Japan is a nation founded on construction, and much of the country’s modern economy is derived from building roads, bridges, and tall, sturdy buildings. Japanese have a lot of faith that their excellent engineering and building codes will protect them from the earthquakes that plague the country, but that faith is being sorely tested now. An architect named Hidetsugu Aneha has admitted to designing numerous structures including hotels, condominiums and even an office building in our own city using deliberately falsified data about the construction and amount of steel used in order to to keep costs down. As a result, a staggering 73 buildings in 17 different prefectures may have to be torn down, as they may collapse in the event of a large quake. Already several hotels constructed using the falsified data have closed their doors to avoid endangering guests, and the full extent of the scandal may not be known for some time.
When you come to live in Japan, it’s inevitable that you’ll get used to eating some new foods. Being an island nation dependant on the sea, Japanese eat a lot of seafood, something I’ve really come to appreciate since coming to live hear in 1991. Between delicious sushi, beautifully arranged sashimi and various other types of fish, I eat a lot more seafood here than I thought possible back in the States. Another staple of Japanese gastric culture is rice, and steamed white rice is eaten with almost meal — in fact, the word for cooked rice (gohan) also serves as a general word for food in general. (Japanese often imagine that Americans eat every meal with a big plate of white bread on the side.) I still love good old Vlassic Dill Pickles from home, but I’ve come to appreciate some of the local pickled foods, especially Korean-style kimchi (spicy pickled cabbage, although the stuff they make in Japan is never spicy enough for me). Chocolate came to Japan only in the last century, and it’s still thought of as somewhat exotic. A much more “down to Earth” Japanese snack treat might be yaki-imo, or baked sweet potatoes cooked over hot stones, sold by a vendor who drives around in a truck playing an eerie song in imitation of the Ice Cream Man from back home. It took me a while, but now I can really appreciate the taste and warmth of baked sweet potato eaten on a cold winter afternoon. (Here the yaki-imo song in MP3 format.)
Tonight is J-List’s bonenkai (boh-NEN-KAI), or Year End Party, a big tradition in any company in Japan. Literally meaning “Forget the Past Year Party,” it’s a time to look back on all that’s happened over the past year and say otsukare-sama deshita (ohts-KAH-ray-sah-mah deh-SHTA, “thanks for your hard work”) to all employees. 2006 has been an outstanding year for J-List — we’ve brought many cool things from Japan to tens of thousands of customers all over the world, and we thank everyone for helping us grow. After eating at a local restaurant famous for its fresh fish (the fish all live in a big tank in the center of the restaurant, and the sashimi guy plucks them out and prepares them as each order comes in), we’ll hit a karaoke room and belt out some songs.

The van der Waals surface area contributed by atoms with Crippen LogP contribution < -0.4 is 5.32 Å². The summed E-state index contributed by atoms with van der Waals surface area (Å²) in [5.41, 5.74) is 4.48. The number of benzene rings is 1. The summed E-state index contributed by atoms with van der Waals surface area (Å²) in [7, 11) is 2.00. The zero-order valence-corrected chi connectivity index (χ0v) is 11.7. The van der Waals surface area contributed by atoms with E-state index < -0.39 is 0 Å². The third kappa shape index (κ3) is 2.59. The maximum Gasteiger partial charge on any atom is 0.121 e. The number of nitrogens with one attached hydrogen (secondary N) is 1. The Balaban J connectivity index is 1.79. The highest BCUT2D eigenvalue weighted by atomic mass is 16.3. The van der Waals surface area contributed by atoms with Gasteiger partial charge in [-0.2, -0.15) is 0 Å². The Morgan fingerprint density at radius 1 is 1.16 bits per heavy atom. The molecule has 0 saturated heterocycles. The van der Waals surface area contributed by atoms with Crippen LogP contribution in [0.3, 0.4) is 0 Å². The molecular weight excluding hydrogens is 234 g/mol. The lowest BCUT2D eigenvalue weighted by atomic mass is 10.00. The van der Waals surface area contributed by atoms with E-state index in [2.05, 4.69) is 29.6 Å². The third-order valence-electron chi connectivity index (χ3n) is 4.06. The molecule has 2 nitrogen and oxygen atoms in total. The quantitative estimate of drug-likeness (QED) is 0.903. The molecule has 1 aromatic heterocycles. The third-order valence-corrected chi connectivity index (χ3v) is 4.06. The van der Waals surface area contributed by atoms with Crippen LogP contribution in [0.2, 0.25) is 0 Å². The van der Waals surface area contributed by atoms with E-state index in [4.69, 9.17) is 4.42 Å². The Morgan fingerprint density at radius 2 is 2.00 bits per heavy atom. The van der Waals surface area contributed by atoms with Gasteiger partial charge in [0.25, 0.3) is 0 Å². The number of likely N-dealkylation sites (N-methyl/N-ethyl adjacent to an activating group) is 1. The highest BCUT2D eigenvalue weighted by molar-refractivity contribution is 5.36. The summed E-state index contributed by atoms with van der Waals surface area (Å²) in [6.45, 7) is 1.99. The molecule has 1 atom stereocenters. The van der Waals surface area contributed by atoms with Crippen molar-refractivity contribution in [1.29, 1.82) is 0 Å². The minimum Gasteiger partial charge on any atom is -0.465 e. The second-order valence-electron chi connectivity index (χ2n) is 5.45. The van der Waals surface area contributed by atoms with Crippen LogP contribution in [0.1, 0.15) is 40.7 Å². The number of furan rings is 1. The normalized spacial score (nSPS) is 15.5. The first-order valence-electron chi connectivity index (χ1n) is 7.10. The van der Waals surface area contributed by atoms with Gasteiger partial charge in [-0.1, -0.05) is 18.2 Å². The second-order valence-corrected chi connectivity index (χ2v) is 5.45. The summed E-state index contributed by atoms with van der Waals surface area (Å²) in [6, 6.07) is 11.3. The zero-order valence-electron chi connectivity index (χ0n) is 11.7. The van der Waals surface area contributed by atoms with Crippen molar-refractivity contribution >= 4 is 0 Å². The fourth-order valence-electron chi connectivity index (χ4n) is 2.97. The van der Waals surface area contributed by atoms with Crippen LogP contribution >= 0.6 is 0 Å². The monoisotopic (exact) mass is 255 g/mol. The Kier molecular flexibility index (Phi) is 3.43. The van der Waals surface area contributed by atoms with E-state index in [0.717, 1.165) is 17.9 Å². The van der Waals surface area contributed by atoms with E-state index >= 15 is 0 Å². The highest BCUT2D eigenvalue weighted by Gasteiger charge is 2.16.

We’ve been hammering out lots of cool new Japan-themed T-shirt designs this month, since our shirts and hoodies make popular gifts, and today we’ve got another cool design we think you’ll love. Thanks to the popularity anime, a lot of obscure Japanese words have been finding their way into English, and one word we’re hearing a lot is “sukebe” (pronounced “su-KEH-beh”), which means someone with a dirty mind, essentially the same thing as the famous “ecchi.” Our new shirt is perhaps the perfect stealth design, since people who know what it means will laugh, but those who don’t will think it’s just a generic T-shirt. Totally wacky!
Want to visit Tokyo? Thanks to up-and-coming film director Joe Doughrity and his DVD documentary Seven Days in Japan, you can! Joe made a film of his adventures exploring in Japan’s most populous city, and shows you just about everything you’ve ever wanted to see, from anime museums to the nightlife of Shibuya and more — he even visit an animation studio. It’s a great way to enjoy a visit to Japan for just $10.